Myosin isoenzymes in normal and hypertrophied human ventricular myocardium.
We tested the hypothesis that hypertrophy of the human heart is associated with the redistribution of ventricular isomyosins. Human cardiac myosin was isolated from autopsy samples of left ventricular free wall of patients with cardiac hypertrophy and of fetal, young, and adult subjects without heart disease. The following parameters were studied: electrophoretic migration in denaturing and non-denaturing conditions; immunological cross-reactivities with three different types of antibodies; and early phosphate burst size and steady state ATPase activities stimulated by K+-EDTA, Ca++, Mg++, and actin. The antibodies were chosen for their ability to recognize selectively the rat V1 and V3 cardiac isomyosins. The first type was a monoclonal antibody, CCM-52, prepared against embryonic chick cardiac myosin, the second was an anti-beef atrial myosin, and the third was an anti-rat V1 myosin. CCM-52 reacted with a greater affinity with rat V3 than with rat V1, and was a probe of mammalian V3. Anti-beef atrial myosin and anti-rat V1 myosin both recognized specifically beef atrial and rat V1 myosins, and were thus considered as probes of mammalian V1. Under non-denaturing conditions, human myosins migrated as rat V3 isomyosin; under denaturing conditions, no difference was observed in any of the electrophoretic parameters between all samples tested, except for the fetal hearts which contained a fetal type of light chain. The immunological studies indicated that human myosins were composed mostly of a V3 type (HV3), but contained also some V1 isomyosin. A technique was developed to quantify the amount of human VI isomyosin which was found to range from almost 0 to 15% of total myosin, and to vary from one heart to the other, regardless of the origin of the heart. Enzymatic studies showed no significant difference between normal, hypertrophied, and fetal hearts in any of the activities tested. However, there was a significant correlation between Ca++-stimulated ATPase activities and HV1 amount (at 0.05 M KCl, n = 18, r2 equal 0.49, P less than 0.01; at 0.5 M KCl, n = 18, r 2 = 0.5, P less than 0.01). These data demonstrate the heterogeneity of human ventricular myosin, which appears to be composed, as in other mammalian species, of V1 and V3 isoforms of different ATPase activities (V1 greater than V3). However it seems that V1 to V3 shifts do not appear to be of physiological significance in the adaptation of human heart to chronic mechanical overloads.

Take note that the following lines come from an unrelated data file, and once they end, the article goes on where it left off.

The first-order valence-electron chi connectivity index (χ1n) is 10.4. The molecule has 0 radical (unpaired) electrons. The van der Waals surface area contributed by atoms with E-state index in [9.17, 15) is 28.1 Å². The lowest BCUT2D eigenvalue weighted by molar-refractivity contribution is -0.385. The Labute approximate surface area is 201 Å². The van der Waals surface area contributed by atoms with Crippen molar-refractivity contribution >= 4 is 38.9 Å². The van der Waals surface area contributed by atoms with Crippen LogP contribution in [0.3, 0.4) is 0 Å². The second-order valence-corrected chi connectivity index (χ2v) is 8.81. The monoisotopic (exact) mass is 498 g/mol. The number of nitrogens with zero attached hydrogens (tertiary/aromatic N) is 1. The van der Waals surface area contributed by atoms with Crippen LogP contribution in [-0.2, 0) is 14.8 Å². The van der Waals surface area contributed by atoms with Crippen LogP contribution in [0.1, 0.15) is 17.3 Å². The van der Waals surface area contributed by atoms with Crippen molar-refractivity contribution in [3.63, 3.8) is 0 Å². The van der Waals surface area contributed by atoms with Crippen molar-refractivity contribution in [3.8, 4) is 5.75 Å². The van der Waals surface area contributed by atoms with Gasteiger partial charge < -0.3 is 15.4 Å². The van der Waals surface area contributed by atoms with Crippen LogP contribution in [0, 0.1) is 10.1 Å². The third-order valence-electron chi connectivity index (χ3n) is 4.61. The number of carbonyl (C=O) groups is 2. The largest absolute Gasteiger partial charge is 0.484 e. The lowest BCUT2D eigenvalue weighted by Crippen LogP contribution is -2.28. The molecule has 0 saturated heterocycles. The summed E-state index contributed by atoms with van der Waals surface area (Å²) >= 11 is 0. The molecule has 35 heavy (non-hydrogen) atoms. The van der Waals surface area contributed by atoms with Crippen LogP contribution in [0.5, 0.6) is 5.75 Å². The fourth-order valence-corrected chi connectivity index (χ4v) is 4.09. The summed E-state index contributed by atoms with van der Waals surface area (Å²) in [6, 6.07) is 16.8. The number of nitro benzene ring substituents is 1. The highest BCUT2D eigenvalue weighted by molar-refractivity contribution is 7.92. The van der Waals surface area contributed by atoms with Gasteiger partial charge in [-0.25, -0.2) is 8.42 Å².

- Copyright © 1983 by American Heart Association